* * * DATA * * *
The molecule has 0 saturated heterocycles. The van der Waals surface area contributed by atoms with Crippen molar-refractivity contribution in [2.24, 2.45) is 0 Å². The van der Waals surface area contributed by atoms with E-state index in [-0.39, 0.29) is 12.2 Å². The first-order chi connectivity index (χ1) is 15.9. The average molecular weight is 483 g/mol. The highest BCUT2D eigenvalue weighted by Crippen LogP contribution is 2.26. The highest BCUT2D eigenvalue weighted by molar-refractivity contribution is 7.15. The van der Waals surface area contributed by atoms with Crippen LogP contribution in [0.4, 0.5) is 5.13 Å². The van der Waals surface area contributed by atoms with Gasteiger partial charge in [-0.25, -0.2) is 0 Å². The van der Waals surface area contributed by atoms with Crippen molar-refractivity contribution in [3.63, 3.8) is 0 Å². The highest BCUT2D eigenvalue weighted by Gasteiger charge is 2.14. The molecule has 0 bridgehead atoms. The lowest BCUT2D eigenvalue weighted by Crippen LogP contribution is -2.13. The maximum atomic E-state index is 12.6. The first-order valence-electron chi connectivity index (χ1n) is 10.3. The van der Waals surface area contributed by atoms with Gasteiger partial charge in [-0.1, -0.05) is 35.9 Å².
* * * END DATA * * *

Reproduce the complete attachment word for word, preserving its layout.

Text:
The molecule has 0 saturated heterocycles. The van der Waals surface area contributed by atoms with Crippen molar-refractivity contribution in [2.24, 2.45) is 0 Å². The van der Waals surface area contributed by atoms with E-state index in [-0.39, 0.29) is 12.2 Å². The first-order chi connectivity index (χ1) is 15.9. The average molecular weight is 483 g/mol. The highest BCUT2D eigenvalue weighted by Crippen LogP contribution is 2.26. The highest BCUT2D eigenvalue weighted by molar-refractivity contribution is 7.15. The van der Waals surface area contributed by atoms with Crippen LogP contribution in [0.4, 0.5) is 5.13 Å². The van der Waals surface area contributed by atoms with Gasteiger partial charge in [-0.25, -0.2) is 0 Å². The van der Waals surface area contributed by atoms with Crippen molar-refractivity contribution in [3.63, 3.8) is 0 Å². The highest BCUT2D eigenvalue weighted by Gasteiger charge is 2.14. The molecule has 0 bridgehead atoms. The lowest BCUT2D eigenvalue weighted by Crippen LogP contribution is -2.13. The maximum atomic E-state index is 12.6. The first-order valence-electron chi connectivity index (χ1n) is 10.3. The van der Waals surface area contributed by atoms with Gasteiger partial charge in [-0.1, -0.05) is 35.9 Å².